Trump Announces European Travel Ban Days After Dismissing Coronavirus Outbreak Concerns

Last night, President Donald Trump addressed the American people from the Oval Office and announced that starting at midnight Friday, travel between most of Europe and the United States would be suspended for 30 days.

There was some initial confusion about what the measure would entail. Trump later took to Twitter to correct some details, explaining that it’s “Very important for all countries and businesses to know that trade will in no way be affected by the 30-day restriction on travel from Europe. The restriction stops people not goods.”

According to CNN, “officials said his plan did not apply to Americans or US permanent residents—though such travelers would face mandatory quarantines.” Travel to the United Kingdom is also exempt from the ban.

Though Trump claimed that health insurers “have agreed to waive all copayments for coronavirus treatments”, an American Health Insurance Plans spokesperson clarified that the copay would be waived “for testing. Not for treatment.”

This morning Vice President Pence told CNN, “Americans coming home will be funneled through thirteen different airports … Then we’re going to ask every American and legal resident returning to the United States to self-quarantine for fourteen days.”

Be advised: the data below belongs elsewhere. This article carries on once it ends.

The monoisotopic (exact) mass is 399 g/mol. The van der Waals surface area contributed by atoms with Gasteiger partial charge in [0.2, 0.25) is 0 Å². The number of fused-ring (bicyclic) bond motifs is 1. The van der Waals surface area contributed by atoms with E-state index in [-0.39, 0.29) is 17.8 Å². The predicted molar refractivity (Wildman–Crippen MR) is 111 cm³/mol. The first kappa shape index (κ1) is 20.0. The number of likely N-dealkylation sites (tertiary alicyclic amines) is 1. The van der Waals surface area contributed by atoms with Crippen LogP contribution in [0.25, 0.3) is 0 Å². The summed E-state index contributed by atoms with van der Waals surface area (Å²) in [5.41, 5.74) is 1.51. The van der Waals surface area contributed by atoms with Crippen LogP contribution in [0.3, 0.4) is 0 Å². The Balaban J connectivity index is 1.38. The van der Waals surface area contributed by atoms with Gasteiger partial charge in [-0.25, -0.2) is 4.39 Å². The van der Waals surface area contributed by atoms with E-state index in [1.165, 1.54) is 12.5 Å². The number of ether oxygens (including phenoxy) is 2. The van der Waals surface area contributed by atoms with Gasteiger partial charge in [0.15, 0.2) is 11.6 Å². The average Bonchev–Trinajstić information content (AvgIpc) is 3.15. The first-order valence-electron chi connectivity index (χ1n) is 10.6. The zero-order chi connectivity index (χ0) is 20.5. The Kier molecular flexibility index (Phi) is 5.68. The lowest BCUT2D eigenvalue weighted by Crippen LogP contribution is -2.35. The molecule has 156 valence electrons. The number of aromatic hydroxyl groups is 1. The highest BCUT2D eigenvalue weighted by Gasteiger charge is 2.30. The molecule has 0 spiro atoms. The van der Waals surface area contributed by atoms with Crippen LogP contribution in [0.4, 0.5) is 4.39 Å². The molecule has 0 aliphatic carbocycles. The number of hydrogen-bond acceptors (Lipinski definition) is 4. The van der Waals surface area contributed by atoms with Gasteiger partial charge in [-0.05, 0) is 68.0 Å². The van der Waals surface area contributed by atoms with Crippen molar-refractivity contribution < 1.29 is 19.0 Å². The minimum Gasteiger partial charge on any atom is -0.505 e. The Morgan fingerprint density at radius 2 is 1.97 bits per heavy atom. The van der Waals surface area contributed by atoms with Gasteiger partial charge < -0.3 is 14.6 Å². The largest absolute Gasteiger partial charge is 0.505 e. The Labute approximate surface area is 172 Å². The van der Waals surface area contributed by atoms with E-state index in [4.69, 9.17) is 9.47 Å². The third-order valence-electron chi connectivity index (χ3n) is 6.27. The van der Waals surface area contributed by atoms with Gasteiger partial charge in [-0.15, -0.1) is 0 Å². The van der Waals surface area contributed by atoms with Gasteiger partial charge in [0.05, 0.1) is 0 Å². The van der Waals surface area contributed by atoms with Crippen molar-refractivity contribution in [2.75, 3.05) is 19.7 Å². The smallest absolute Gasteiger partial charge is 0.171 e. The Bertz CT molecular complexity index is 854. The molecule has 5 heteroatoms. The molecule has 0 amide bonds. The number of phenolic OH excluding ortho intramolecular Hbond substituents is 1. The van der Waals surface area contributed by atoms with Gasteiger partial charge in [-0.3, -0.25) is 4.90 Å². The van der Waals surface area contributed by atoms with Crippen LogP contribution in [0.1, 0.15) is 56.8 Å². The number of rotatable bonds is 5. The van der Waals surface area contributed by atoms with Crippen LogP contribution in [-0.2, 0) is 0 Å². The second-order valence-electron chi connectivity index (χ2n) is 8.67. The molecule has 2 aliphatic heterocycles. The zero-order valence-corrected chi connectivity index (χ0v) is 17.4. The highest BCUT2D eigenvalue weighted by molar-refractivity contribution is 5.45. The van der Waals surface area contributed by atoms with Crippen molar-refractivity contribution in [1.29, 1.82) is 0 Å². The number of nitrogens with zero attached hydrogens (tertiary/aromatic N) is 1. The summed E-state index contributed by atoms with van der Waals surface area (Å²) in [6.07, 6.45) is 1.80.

The measure comes just two days after Trump took to Twitter to dismiss concerns about the outbreak, telling Americans, “So last year 37,000 Americans died from the common Flu. It averages between 27,000 and 70,000 per year. Nothing is shut down, life & the economy go on. At this moment there are 546 confirmed cases of CoronaVirus, with 22 deaths. Think about that!”

On Monday, he blamed, “the Fake News Media and their partner, the Democrat Party” for trying ‘to inflame the CoronaVirus situation, far beyond what the facts would warrant.”

However in his speech last night, Trump called coronavirus a “horrible infection” adding, “In general, older Americans should also avoid nonessential travel in crowded areas.”

After last night’s address, the Presidents of the European Council and the European Commission released a statement explaining, “The European Union disapproves of the fact that the US decision to impose a travel ban was taken unilaterally and without consultation.”

This morning, Vice President Mike Pence was a guest on The Today Show and was pressed on why so few Americans have been tested for the coronavirus. He said that private lab companies must continue to increase the production of test kits. Compared to countries like South Korea, the US has tested relatively few citizens — earlier this week, the CDC estimated that the US had conducted about five tests per every million people, far behind countries like Japan (66 per million), Italy (826 per million) and South Korea (3,692 per million). US authorities refused tests from the World Health Organization back in February, opting to develop their own.

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